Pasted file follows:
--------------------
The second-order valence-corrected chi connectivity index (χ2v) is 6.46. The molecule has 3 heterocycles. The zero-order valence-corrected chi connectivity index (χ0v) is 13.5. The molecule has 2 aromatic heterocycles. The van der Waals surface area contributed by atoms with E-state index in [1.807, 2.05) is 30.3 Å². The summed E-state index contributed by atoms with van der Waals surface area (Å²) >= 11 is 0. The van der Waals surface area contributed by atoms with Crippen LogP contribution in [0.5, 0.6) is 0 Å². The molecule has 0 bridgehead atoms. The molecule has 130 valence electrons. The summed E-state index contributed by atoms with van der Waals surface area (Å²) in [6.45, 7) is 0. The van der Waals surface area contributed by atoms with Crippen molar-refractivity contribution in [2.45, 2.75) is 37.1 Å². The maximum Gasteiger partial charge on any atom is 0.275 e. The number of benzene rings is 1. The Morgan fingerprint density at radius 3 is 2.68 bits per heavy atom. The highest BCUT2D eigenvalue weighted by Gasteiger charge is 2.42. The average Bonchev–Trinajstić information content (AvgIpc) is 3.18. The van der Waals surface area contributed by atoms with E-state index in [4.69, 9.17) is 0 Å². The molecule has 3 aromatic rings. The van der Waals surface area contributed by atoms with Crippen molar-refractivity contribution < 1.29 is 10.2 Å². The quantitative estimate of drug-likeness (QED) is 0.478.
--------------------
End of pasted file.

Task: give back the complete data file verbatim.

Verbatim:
The second-order valence-corrected chi connectivity index (χ2v) is 6.46. The molecule has 3 heterocycles. The zero-order valence-corrected chi connectivity index (χ0v) is 13.5. The molecule has 2 aromatic heterocycles. The van der Waals surface area contributed by atoms with E-state index in [1.807, 2.05) is 30.3 Å². The summed E-state index contributed by atoms with van der Waals surface area (Å²) >= 11 is 0. The van der Waals surface area contributed by atoms with Crippen LogP contribution in [0.5, 0.6) is 0 Å². The molecule has 0 bridgehead atoms. The molecule has 130 valence electrons. The summed E-state index contributed by atoms with van der Waals surface area (Å²) in [6.45, 7) is 0. The van der Waals surface area contributed by atoms with Crippen molar-refractivity contribution in [2.45, 2.75) is 37.1 Å². The maximum Gasteiger partial charge on any atom is 0.275 e. The number of benzene rings is 1. The Morgan fingerprint density at radius 3 is 2.68 bits per heavy atom. The highest BCUT2D eigenvalue weighted by Gasteiger charge is 2.42. The average Bonchev–Trinajstić information content (AvgIpc) is 3.18. The van der Waals surface area contributed by atoms with E-state index in [4.69, 9.17) is 0 Å². The molecule has 3 aromatic rings. The van der Waals surface area contributed by atoms with Crippen molar-refractivity contribution < 1.29 is 10.2 Å². The quantitative estimate of drug-likeness (QED) is 0.478.